“What it really means is that we are now back at the beginning. The process of modernisation can start, but with the unions involved,” he added.

No real sacrifice was involved on the part of LU. It was highly probable that keeping some offices open was always their fallback position.

LU remains on the warpath, insisting that its cuts were going to be implemented with the help of the unions. Brown told the London Evening Standard, “This is a change programme where unfortunately jobs have to go, but inevitably and without fear of failure change will happen.” He added, “We will get the unions’ views station by station. We are going to have visitor information centres at places such as Victoria and King’s Cross and it is possible some of the bigger stations [London Bridge and Waterloo] we might review... but this is the exception to the rule. The reality is booking offices are from the Victorian age.”

Brown claimed “the same form of words” from the LU that ended the dispute this week was almost accepted by the unions just before last week’s strike.

RMT and the TSSA have a history of professing their opposition to attacks on the workforce, while collaborating behind the scenes to implement them. In 2011, the RMT closed down a series of powerful strikes, helping management to impose 800 jobs cuts at stations and ticket offices.

Crow said to London LBC radio station immediately after Tuesday’s sell-out that the dispute was about, “how they apply these job losses. There’s nothing unusual about job losses. They happen from time to time with all types of different industries that we deal with as well. It’s the nature of how you handle it.”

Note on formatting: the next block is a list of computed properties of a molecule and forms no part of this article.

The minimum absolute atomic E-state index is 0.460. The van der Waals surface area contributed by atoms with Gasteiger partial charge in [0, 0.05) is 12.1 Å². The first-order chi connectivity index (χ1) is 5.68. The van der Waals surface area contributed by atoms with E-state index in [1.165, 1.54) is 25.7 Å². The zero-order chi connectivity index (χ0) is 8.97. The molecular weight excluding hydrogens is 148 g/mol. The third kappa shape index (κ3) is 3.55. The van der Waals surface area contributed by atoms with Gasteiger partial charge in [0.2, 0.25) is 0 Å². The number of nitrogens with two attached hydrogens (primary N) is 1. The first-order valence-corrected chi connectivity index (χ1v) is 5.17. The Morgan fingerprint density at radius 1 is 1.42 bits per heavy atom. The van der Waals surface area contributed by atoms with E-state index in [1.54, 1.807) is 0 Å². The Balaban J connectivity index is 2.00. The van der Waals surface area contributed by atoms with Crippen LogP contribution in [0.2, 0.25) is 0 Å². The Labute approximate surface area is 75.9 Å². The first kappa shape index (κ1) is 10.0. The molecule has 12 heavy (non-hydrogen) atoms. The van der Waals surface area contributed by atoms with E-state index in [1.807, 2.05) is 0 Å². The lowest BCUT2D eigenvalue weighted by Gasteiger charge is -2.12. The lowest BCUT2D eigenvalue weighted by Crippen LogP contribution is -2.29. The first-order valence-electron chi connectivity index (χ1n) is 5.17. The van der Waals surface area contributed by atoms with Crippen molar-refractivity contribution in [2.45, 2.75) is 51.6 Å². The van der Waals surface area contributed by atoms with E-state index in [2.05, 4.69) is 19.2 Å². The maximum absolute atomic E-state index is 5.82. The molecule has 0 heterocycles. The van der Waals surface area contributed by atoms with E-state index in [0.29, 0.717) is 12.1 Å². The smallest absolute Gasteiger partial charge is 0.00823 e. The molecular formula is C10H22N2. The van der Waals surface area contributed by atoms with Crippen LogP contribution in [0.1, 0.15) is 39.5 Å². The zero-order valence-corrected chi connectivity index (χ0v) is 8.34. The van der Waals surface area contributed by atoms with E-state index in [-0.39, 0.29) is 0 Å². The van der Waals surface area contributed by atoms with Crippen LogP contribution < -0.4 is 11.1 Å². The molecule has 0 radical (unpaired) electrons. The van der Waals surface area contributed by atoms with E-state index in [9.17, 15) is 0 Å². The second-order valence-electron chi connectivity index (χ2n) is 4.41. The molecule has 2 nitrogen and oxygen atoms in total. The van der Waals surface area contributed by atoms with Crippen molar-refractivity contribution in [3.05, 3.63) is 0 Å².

As could be expected the unions’ betrayal solicited nothing but apologetics from various pseudo-left outfits, who are longtime collaborators of Crow and the RMT.

Workers Liberty baldly stated, “The suspension of the action is not a sell-out.”

After falsely claiming “management agreed some concessions,” through gritted teeth they admitted there were “no definite, specific commitments to back down on the proposals” from LU.

The Socialist Workers Party wrote a short piece, describing how the strike was called off as if talking about the changing of the weather. Not a single criticism was made, even as they conceded that “there is no guarantee that jobs will be saved.”

The Socialist Party (SP), whose former member Steve Hedley is RMT Assistant General Secretary, are Crow’s closest political allies—with the RMT leader acting as the figurehead for its Trade Unionist and Socialist Coalition electoral front. Up to their necks in what had transpired, the SP wrote in effusive terms, “RMT members will see this as an important development. Before the strike LU was utterly intransigent but now they have also indicated that they are even prepared to revisit the issue of ticket office closures.”

Ecstatic that the union bureaucracy was to once again be fully involved in hiring and firing, the SP wrote, “They have also agreed that the terms of the consultation will be mutually agreed and that they will take place at company council level—whereas previously they were at a level that couldn’t challenge the economics of the LU proposal.”

In a feeble attempt to justify Crow’s actions, the SP insisted, “Members expect their representatives to exploit every opportunity to negotiate.”

Crow and his cheerleaders deserve nothing but contempt. LU workers gave the union a mandate to oppose job losses. Instead, they used this as a mandate to organise job cuts.

The wrecking of yet another offensive by a powerful group of workers demonstrates that no avenue of struggle remains open through the trade unions. What is required is the development of a rank and file insurgency against these decrepit organisations.